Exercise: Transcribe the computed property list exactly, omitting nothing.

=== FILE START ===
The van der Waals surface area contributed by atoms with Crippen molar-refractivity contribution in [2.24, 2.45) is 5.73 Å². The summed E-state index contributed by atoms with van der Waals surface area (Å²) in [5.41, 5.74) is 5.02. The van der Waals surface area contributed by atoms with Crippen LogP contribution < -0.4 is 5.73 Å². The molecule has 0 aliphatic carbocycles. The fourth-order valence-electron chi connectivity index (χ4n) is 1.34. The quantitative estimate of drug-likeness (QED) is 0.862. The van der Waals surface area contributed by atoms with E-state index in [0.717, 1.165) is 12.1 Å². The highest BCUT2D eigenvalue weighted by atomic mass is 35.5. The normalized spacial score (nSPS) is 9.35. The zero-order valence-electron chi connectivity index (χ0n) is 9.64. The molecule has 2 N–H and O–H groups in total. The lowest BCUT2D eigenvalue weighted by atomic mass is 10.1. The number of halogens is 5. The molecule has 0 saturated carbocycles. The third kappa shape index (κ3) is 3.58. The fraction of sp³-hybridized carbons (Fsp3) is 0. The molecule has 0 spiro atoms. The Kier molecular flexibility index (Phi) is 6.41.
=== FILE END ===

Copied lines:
The van der Waals surface area contributed by atoms with Crippen molar-refractivity contribution in [2.24, 2.45) is 5.73 Å². The summed E-state index contributed by atoms with van der Waals surface area (Å²) in [5.41, 5.74) is 5.02. The van der Waals surface area contributed by atoms with Crippen LogP contribution < -0.4 is 5.73 Å². The molecule has 0 aliphatic carbocycles. The fourth-order valence-electron chi connectivity index (χ4n) is 1.34. The quantitative estimate of drug-likeness (QED) is 0.862. The van der Waals surface area contributed by atoms with E-state index in [0.717, 1.165) is 12.1 Å². The highest BCUT2D eigenvalue weighted by atomic mass is 35.5. The normalized spacial score (nSPS) is 9.35. The zero-order valence-electron chi connectivity index (χ0n) is 9.64. The molecule has 2 N–H and O–H groups in total. The lowest BCUT2D eigenvalue weighted by atomic mass is 10.1. The number of halogens is 5. The molecule has 0 saturated carbocycles. The third kappa shape index (κ3) is 3.58. The fraction of sp³-hybridized carbons (Fsp3) is 0. The molecule has 0 spiro atoms. The Kier molecular flexibility index (Phi) is 6.41.